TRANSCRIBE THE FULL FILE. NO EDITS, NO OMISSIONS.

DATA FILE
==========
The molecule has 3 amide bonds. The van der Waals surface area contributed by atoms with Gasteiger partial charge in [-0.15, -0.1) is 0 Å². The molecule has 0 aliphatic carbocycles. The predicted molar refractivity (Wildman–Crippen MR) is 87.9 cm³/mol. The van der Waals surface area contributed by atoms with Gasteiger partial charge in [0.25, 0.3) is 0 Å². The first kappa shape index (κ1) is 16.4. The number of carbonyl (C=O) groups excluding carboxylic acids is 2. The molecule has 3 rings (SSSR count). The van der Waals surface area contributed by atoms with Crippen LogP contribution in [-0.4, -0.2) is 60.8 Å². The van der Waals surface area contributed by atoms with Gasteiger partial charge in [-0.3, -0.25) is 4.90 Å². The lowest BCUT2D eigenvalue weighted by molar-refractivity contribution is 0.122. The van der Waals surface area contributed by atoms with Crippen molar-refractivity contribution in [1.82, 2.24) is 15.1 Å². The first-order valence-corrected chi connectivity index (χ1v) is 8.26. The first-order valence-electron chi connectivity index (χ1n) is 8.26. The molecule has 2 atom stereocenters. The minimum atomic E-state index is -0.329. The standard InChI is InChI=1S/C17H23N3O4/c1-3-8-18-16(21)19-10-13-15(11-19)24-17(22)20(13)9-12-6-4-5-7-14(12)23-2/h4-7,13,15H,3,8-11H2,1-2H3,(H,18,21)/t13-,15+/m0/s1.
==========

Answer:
The molecule has 3 amide bonds. The van der Waals surface area contributed by atoms with Gasteiger partial charge in [-0.15, -0.1) is 0 Å². The molecule has 0 aliphatic carbocycles. The predicted molar refractivity (Wildman–Crippen MR) is 87.9 cm³/mol. The van der Waals surface area contributed by atoms with Gasteiger partial charge in [0.25, 0.3) is 0 Å². The first kappa shape index (κ1) is 16.4. The number of carbonyl (C=O) groups excluding carboxylic acids is 2. The molecule has 3 rings (SSSR count). The van der Waals surface area contributed by atoms with Crippen LogP contribution in [-0.4, -0.2) is 60.8 Å². The van der Waals surface area contributed by atoms with Gasteiger partial charge in [-0.3, -0.25) is 4.90 Å². The lowest BCUT2D eigenvalue weighted by molar-refractivity contribution is 0.122. The van der Waals surface area contributed by atoms with Crippen molar-refractivity contribution in [1.82, 2.24) is 15.1 Å². The first-order valence-corrected chi connectivity index (χ1v) is 8.26. The first-order valence-electron chi connectivity index (χ1n) is 8.26. The molecule has 2 atom stereocenters. The minimum atomic E-state index is -0.329. The standard InChI is InChI=1S/C17H23N3O4/c1-3-8-18-16(21)19-10-13-15(11-19)24-17(22)20(13)9-12-6-4-5-7-14(12)23-2/h4-7,13,15H,3,8-11H2,1-2H3,(H,18,21)/t13-,15+/m0/s1.